Key highlights since last update to the group

The workstream had a broad ranging discussion on the issues set out in the scope. It was agreed that there is an existing body of evidence and research which could usefully be utilised to inform the development of a workplan. The workstream’s draft working paper captures the key questions and issues as discussed.

Key actions for next two months (or until the next Expert Group meeting): develop and agree the terms of reference for a literature review. This will likely be commissions from Scottish Government researchers. The secretariat will facilitate and provide timelines for this.

The literature review will inform next steps.

Potential to involve others, e.g. SG officials working on UC Split Payments.

Risks: the workplan is in the very early stages, timing may be an issue.

Work Workstream Report

Name of work stream: Work

Date of report: 28 March 2022

Report completed by (name, role): Ruth Steele, Head of Social Security Futures Unit, Scottish Government

Workstream scope: To consider the role of work in delivering a Minimum Income Guarantee, the interactions between a MIG and work considering pay, employers, fluctuating and insecure work, incentives and barriers and other issues as identified.

Overall work stream timescales: The workstream is expected to have interim outputs, proposals or recommendations for inclusion in the interim report in autumn 2022

Key highlights since last update to the group: The workstream had a broad ranging discussion on the issues set out in the scope. It was agreed that there is an existing body of evidence and research which could usefully be utilised to inform the development of a workplan. The paper attached captures the key questions and issues as discussed.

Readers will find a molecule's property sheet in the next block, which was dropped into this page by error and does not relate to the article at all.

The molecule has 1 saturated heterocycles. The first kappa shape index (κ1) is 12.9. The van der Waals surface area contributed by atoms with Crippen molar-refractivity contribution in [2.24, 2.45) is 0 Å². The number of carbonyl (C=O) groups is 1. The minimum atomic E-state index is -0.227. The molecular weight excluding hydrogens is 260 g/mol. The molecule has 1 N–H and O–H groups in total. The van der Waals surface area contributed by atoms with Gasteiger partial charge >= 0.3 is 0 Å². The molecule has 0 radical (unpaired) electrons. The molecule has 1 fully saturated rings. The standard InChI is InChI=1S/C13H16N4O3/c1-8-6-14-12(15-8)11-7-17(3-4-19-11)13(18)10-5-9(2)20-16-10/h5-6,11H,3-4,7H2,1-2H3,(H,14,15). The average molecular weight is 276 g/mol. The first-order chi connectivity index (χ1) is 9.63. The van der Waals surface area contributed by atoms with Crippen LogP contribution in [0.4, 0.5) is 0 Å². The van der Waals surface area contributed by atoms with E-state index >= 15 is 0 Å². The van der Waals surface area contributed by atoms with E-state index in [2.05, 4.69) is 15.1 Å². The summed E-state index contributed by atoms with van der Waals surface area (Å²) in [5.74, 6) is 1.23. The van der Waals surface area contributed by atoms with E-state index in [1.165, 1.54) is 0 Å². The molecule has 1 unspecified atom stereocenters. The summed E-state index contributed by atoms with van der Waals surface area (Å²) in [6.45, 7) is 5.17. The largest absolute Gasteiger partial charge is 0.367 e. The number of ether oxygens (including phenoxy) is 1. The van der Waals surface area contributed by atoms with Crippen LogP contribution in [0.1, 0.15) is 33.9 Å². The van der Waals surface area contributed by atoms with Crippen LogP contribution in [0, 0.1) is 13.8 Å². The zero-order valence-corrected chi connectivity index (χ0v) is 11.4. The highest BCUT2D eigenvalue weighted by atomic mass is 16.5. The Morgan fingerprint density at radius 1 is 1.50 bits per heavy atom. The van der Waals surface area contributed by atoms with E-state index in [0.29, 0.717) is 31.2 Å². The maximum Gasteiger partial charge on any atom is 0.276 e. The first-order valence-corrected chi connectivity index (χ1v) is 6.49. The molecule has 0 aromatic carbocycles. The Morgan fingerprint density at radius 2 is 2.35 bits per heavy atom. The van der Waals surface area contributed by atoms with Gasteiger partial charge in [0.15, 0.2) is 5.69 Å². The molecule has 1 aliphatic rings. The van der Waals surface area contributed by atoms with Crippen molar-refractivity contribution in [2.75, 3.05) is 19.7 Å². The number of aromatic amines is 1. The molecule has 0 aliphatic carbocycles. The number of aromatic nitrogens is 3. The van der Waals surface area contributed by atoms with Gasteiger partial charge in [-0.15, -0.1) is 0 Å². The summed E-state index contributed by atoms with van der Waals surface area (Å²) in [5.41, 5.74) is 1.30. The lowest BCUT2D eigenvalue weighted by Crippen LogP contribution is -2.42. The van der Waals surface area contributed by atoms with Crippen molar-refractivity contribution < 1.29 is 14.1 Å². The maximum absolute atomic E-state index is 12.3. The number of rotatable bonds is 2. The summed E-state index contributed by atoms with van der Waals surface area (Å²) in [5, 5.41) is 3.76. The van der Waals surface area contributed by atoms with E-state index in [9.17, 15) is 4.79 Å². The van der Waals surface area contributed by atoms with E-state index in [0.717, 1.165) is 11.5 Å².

Key actions for next two months (or until the next Expert Group meeting): develop and agree the terms of reference for a literature review. This will likely be commissions from Scottish Government researchers. The secretariat will facilitate and provide timelines for this work.

The literature review will inform next steps.

Potential to involve additional organisations in information sessions to further develop thinking.

Risks: The workplan is in the very early stages, timing may be an issue.

Public Opinion Workstream

Name of work stream: Public Opinion

Date of report: 28 March 2022

Report completed by (name, role): Nicola Radley, MIG Secretariat, Scottish Government

Workstream Scope: The co-leads agreed that the MIG Public Opinion workstream will need to gather insight and produce recommendations based on two broad categories:

  • public opinion on the design and properties of a MIG, principally from people potentially eligible for it
  • public opinion on the wider principal of a MIG

Overall work stream timescales. The workstream will span the lifecycle of the expert group. Initial findings as available will be fed into the interim report, but timings for the group’s work will be dependent on lead in times for any polling / research, and on decisions around when to poll as there are currently no firm proposals to test.